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Obesity (Silver Spring). 2020 Feb;28(2):371-378. doi: 10.1002/oby.22673. Epub 2019 Nov 11.

Muscle Strengthening, Aerobic Exercise, and Obesity: A Pooled Analysis of 1.7 Million US Adults.

Author information

1
Physically Active Lifestyles Research Group (USQ PALs), University of Southern Queensland, Toowoomba, Queensland, Australia.
2
School of Exercise & Nutrition Sciences, Faculty of Health, Queensland University of Technology (QUT), Queensland, Toowoomba, Australia.
3
Prevention Research Collaboration, Sydney School of Public Health, University of Sydney, Sydney, New South Wales, Australia.
4
Charles Perkins Centre Epidemiology Unit, Charles Perkins Centre, University of Sydney, Sydney, New South Wales, Australia.

Abstract

OBJECTIVE:

Both aerobic physical activity and muscle-strengthening exercise are recommended for obesity prevention. However, at the population level, the independent and/or combined associations of these physical activity modalities with obesity are unknown. The aim of this study was to examine the associations between aerobic physical activity and muscle-strengthening exercise with obesity among a representative sample of adults.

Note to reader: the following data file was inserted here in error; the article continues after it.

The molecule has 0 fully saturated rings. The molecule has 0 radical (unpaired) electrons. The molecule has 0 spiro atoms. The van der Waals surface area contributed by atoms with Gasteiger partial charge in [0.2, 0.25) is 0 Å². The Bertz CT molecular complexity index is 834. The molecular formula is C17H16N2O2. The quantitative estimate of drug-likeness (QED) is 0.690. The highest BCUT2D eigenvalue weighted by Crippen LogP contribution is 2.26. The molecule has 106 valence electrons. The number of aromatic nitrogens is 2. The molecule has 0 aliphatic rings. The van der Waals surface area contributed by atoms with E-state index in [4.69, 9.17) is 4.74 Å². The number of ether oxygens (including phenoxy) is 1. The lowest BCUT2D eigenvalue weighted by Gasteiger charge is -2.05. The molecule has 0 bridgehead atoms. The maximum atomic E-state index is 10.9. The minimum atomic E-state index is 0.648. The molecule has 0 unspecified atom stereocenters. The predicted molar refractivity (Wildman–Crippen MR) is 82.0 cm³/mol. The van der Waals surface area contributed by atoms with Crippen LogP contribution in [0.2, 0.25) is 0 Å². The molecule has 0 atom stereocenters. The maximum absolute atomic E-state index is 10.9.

METHODS:

Data were pooled from four US public health surveillance surveys from 2011 to 2017. Cross-sectional associations between adherence to the aerobic physical activity (≥ 150 min/wk) and muscle-strengthening exercise (≥ 2 times/wk) guidelines with different classes of BMI-defined obesity were examined using Poisson regression. Prevalence ratios are reported as both unadjusted and adjusted for sociodemographic and lifestyle characteristics.

RESULTS:

Data were available for 1,677,108 adults (≥ 18 years old). Compared with meeting neither guideline (reference category), meeting both guidelines was associated with the lowest adjusted prevalence ratios (APRs) for the following: Class I obesity and above (BMI ≥ 30.0 kg/m2 ), APR = 0.54 (95% CI: 0.53-0.54); Class II obesity and above (BMI ≥ 35.0 kg/m2 ), APR = 0.32 (95% CI: 0.31-0.33); and Class III obesity and above (BMI ≥ 40.0 kg/m2 ), APR = 0.21 (95% CI: 0.20-0.21).

CONCLUSIONS:

Among nearly 1.7 million US adults, meeting both aerobic and muscle-strengthening exercise guidelines was associated with a lower obesity prevalence, and associations were more pronounced for higher obesity classes.

PMID:
31709754
DOI:
10.1002/oby.22673

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